This is the first research to verify, in marathon events, the link between cramps and muscle damage suffered during the race and not dehydration.
Muscle cramps associated with exercise are defined as a painful and involuntary contraction of the skeletal muscle during or immediately after sporting activity. Previous studies established an association of cramps with heavy sweating and changes in blood electrolyte concentrations.
However, research led by Ignacio Martínez, Doctor in Physical Activity and Sport Sciences and member of the team of the Vithas Valencia 9 de Octubre Sports Health Unit, has shown how runners who suffered from cramps during or immediately after the marathon showed no difference in the degree of dehydration, nor in the concentration of sodium in the blood at the end of the race.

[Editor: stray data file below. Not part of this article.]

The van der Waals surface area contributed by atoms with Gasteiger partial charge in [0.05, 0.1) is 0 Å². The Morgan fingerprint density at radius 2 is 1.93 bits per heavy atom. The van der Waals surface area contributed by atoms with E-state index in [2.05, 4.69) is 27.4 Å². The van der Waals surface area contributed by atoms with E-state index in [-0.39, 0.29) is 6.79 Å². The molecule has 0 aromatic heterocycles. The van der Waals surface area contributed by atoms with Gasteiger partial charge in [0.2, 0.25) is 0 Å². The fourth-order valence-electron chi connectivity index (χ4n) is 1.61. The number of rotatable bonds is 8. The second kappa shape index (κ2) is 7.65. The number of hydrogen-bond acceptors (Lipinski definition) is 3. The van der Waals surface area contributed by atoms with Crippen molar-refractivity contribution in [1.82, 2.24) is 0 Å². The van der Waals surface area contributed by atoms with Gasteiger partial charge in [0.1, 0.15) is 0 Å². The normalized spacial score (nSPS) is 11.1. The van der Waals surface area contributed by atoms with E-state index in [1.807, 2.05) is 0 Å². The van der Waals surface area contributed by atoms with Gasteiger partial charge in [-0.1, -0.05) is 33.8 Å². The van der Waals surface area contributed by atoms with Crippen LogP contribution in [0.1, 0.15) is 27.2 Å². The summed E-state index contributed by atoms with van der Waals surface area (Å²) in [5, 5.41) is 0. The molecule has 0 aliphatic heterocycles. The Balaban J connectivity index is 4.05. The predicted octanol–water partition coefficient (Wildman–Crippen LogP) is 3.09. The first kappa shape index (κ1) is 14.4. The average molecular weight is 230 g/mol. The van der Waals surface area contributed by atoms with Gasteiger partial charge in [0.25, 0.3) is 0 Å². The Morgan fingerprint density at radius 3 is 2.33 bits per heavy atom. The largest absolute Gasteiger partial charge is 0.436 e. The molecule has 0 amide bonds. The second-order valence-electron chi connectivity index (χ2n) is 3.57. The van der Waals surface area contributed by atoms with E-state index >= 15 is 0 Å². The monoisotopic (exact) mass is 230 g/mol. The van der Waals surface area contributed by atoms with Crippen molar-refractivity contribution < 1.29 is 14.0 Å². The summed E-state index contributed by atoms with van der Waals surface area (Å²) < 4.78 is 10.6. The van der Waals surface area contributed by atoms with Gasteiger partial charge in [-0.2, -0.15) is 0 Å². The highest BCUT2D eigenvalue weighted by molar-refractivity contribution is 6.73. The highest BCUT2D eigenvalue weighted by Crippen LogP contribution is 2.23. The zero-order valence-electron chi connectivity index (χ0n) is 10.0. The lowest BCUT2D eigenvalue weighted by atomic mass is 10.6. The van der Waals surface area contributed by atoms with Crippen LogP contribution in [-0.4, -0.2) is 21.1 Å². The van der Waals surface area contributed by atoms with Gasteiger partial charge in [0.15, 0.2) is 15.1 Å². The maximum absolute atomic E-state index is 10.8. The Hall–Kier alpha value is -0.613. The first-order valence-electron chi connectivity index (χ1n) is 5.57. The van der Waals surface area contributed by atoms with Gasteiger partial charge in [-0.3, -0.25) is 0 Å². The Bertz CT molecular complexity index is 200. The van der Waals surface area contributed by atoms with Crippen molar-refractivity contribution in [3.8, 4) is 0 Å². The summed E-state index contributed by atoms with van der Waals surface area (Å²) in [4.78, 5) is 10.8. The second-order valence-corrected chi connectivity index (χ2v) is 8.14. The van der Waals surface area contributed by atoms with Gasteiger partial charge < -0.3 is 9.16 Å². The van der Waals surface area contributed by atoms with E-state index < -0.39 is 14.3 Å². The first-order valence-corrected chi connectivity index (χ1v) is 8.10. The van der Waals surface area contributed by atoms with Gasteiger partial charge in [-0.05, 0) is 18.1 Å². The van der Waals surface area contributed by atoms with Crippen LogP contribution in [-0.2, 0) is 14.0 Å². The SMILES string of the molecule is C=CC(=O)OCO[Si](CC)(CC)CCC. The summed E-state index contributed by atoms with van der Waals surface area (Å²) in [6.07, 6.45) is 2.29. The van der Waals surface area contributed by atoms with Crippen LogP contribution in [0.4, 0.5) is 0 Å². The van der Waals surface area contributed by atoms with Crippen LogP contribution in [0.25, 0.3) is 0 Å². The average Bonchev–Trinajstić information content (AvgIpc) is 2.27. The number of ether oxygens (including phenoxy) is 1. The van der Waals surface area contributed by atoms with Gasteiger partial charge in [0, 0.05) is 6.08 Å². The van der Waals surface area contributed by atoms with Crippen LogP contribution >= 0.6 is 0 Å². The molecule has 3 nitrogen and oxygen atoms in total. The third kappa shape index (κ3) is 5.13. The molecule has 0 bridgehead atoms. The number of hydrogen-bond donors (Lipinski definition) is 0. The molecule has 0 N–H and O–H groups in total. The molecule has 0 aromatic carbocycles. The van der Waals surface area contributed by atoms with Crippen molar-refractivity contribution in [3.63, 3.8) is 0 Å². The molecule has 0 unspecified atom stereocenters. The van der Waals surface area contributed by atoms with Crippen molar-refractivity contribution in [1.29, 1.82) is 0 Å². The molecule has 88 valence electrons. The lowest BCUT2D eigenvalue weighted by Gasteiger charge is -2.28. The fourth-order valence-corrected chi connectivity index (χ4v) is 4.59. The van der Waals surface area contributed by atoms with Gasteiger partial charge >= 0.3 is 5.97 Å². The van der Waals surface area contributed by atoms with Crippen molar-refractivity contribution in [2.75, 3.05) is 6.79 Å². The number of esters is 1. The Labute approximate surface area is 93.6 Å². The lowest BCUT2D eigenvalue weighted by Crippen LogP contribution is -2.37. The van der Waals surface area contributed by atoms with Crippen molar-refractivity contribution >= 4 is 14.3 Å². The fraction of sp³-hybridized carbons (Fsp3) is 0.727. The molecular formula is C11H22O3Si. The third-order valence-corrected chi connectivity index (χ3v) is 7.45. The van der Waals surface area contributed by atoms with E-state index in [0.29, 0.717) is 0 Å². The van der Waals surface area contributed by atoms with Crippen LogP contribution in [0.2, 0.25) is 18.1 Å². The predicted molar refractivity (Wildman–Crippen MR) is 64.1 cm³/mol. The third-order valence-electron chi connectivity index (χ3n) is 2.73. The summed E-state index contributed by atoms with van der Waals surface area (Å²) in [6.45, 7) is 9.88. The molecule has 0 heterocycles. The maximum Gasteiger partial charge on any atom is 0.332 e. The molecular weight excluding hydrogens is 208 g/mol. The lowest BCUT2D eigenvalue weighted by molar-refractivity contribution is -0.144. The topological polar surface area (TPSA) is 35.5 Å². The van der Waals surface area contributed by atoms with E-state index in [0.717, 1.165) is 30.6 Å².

The main finding of the study, published in The Journal of Strength & Conditioning Research, is that those runners who suffered from cramps showed significantly and substantially higher blood concentration of muscle damage markers, both at the end of the race and in the 24 hours following the race.This is the first research to verify, in marathon events, the link between cramps and muscle damage suffered during the race and not dehydration.
Martínez-Navarro, I., et al. (2020) Muscle Cramping in the Marathon. Dehydration and Electrolyte Depletion vs. Muscle Damage. Journal of Strength and Conditioning Research. doi.org/10.1519/JSC.0000000000003713.